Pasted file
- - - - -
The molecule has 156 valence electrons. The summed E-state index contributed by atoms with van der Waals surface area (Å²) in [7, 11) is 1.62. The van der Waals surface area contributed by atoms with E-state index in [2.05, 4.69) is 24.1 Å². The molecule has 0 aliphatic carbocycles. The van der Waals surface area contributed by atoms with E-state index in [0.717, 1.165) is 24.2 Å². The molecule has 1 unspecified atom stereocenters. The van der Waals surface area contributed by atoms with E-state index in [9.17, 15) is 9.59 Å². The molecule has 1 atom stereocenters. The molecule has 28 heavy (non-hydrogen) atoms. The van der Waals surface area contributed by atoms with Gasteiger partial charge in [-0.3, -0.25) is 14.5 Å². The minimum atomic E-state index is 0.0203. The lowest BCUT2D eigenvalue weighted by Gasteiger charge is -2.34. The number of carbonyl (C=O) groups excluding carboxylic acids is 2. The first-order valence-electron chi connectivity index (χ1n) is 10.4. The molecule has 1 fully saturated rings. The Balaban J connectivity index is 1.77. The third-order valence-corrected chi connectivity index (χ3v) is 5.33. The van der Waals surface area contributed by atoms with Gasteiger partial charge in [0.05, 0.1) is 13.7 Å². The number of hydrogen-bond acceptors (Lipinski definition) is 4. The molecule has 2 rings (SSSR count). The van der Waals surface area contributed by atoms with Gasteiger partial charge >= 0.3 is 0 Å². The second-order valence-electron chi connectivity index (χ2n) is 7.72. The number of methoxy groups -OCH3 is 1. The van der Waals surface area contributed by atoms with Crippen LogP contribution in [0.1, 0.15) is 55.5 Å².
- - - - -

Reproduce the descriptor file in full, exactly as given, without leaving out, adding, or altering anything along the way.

The molecule has 156 valence electrons. The summed E-state index contributed by atoms with van der Waals surface area (Å²) in [7, 11) is 1.62. The van der Waals surface area contributed by atoms with E-state index in [2.05, 4.69) is 24.1 Å². The molecule has 0 aliphatic carbocycles. The van der Waals surface area contributed by atoms with E-state index in [0.717, 1.165) is 24.2 Å². The molecule has 1 unspecified atom stereocenters. The van der Waals surface area contributed by atoms with E-state index in [9.17, 15) is 9.59 Å². The molecule has 1 atom stereocenters. The molecule has 28 heavy (non-hydrogen) atoms. The van der Waals surface area contributed by atoms with Gasteiger partial charge in [-0.3, -0.25) is 14.5 Å². The minimum atomic E-state index is 0.0203. The lowest BCUT2D eigenvalue weighted by Gasteiger charge is -2.34. The number of carbonyl (C=O) groups excluding carboxylic acids is 2. The first-order valence-electron chi connectivity index (χ1n) is 10.4. The molecule has 1 fully saturated rings. The Balaban J connectivity index is 1.77. The third-order valence-corrected chi connectivity index (χ3v) is 5.33. The van der Waals surface area contributed by atoms with Gasteiger partial charge in [0.05, 0.1) is 13.7 Å². The number of hydrogen-bond acceptors (Lipinski definition) is 4. The molecule has 2 rings (SSSR count). The van der Waals surface area contributed by atoms with Gasteiger partial charge >= 0.3 is 0 Å². The second-order valence-electron chi connectivity index (χ2n) is 7.72. The number of methoxy groups -OCH3 is 1. The van der Waals surface area contributed by atoms with Crippen LogP contribution in [0.1, 0.15) is 55.5 Å².